GIRDWOOD - from the Arctic Sounder - An international gathering of policy makers, ambassadors and CEOs discussed the future of the melting Arctic at a summit on Monday, and many of them stressed the need for indigenous input before any development occurs.
Members of the illustrious lineup often voiced support for traditional knowledge, with some saying it has important scientific value.
They spoke at the Arctic Imperative, a three-day convention that, among other things, highlighted America's woeful standing in the global race to the north's undiscovered treasures.
The president of Iceland, Olafur Ragnar Grimsson, said the Arctic has moved center stage onto the world's political and economic map, in part because of the vast collection of untapped energy that ranges from oil and gas to geothermal resources.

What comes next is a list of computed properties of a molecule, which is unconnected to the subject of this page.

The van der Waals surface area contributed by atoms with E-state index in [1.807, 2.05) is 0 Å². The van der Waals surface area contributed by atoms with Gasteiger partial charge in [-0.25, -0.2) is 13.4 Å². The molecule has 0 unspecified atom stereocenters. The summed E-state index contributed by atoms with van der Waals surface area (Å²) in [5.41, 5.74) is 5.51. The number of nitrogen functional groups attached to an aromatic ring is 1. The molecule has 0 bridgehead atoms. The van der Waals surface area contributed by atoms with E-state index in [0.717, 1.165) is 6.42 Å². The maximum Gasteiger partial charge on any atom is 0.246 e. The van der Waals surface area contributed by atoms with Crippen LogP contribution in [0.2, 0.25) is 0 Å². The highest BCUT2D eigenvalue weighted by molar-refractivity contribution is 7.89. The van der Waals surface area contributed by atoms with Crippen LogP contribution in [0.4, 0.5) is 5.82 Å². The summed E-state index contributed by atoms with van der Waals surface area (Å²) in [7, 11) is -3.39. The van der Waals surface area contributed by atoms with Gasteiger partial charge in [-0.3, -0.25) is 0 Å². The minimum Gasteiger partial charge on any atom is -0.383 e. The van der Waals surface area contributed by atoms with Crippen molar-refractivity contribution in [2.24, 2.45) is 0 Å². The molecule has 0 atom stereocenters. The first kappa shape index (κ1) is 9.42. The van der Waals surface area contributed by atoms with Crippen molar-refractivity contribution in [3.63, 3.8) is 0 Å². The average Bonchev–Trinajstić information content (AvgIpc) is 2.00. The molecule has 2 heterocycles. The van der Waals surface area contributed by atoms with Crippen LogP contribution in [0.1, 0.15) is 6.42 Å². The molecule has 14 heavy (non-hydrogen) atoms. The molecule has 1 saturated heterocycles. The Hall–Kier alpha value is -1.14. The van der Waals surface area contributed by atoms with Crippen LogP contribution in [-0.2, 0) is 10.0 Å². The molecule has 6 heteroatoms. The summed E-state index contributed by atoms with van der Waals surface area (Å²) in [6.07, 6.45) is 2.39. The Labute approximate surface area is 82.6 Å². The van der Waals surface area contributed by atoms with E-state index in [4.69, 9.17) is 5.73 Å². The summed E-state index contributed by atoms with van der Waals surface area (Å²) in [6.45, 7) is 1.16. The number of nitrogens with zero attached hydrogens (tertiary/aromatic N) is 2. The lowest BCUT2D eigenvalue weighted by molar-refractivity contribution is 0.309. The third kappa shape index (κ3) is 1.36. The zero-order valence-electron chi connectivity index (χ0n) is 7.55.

"I call it the new global frontier," said Grimmson, noting that indigenous groups will be involved in crafting policy as the region opens. The Arctic is the only place in the world where indigenous people have formal democratic access to the highest diplomatic organ, the Arctic Council, he said.
Read full article at the Arctic Sounder